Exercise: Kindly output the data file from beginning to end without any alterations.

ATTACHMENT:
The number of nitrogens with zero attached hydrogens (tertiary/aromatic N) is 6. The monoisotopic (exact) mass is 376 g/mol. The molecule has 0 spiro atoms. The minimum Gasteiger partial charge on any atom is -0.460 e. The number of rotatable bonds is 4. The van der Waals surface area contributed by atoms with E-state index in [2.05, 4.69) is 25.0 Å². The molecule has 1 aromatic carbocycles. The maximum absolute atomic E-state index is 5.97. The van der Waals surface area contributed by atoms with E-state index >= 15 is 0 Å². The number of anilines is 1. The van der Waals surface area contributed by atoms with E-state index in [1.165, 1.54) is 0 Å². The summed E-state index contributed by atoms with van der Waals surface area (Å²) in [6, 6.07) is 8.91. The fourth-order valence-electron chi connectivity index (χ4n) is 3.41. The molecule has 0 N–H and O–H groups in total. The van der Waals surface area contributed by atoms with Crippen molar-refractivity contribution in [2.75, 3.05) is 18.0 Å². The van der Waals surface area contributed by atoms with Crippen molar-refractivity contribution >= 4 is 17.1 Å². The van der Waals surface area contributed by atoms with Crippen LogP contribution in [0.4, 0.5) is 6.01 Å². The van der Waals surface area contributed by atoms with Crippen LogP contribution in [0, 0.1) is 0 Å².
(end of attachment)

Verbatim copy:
The number of nitrogens with zero attached hydrogens (tertiary/aromatic N) is 6. The monoisotopic (exact) mass is 376 g/mol. The molecule has 0 spiro atoms. The minimum Gasteiger partial charge on any atom is -0.460 e. The number of rotatable bonds is 4. The van der Waals surface area contributed by atoms with E-state index in [2.05, 4.69) is 25.0 Å². The molecule has 1 aromatic carbocycles. The maximum absolute atomic E-state index is 5.97. The van der Waals surface area contributed by atoms with E-state index >= 15 is 0 Å². The number of anilines is 1. The van der Waals surface area contributed by atoms with E-state index in [1.165, 1.54) is 0 Å². The summed E-state index contributed by atoms with van der Waals surface area (Å²) in [6, 6.07) is 8.91. The fourth-order valence-electron chi connectivity index (χ4n) is 3.41. The molecule has 0 N–H and O–H groups in total. The van der Waals surface area contributed by atoms with Crippen molar-refractivity contribution in [2.75, 3.05) is 18.0 Å². The van der Waals surface area contributed by atoms with Crippen molar-refractivity contribution >= 4 is 17.1 Å². The van der Waals surface area contributed by atoms with Crippen LogP contribution in [0.4, 0.5) is 6.01 Å². The van der Waals surface area contributed by atoms with Crippen LogP contribution in [0, 0.1) is 0 Å².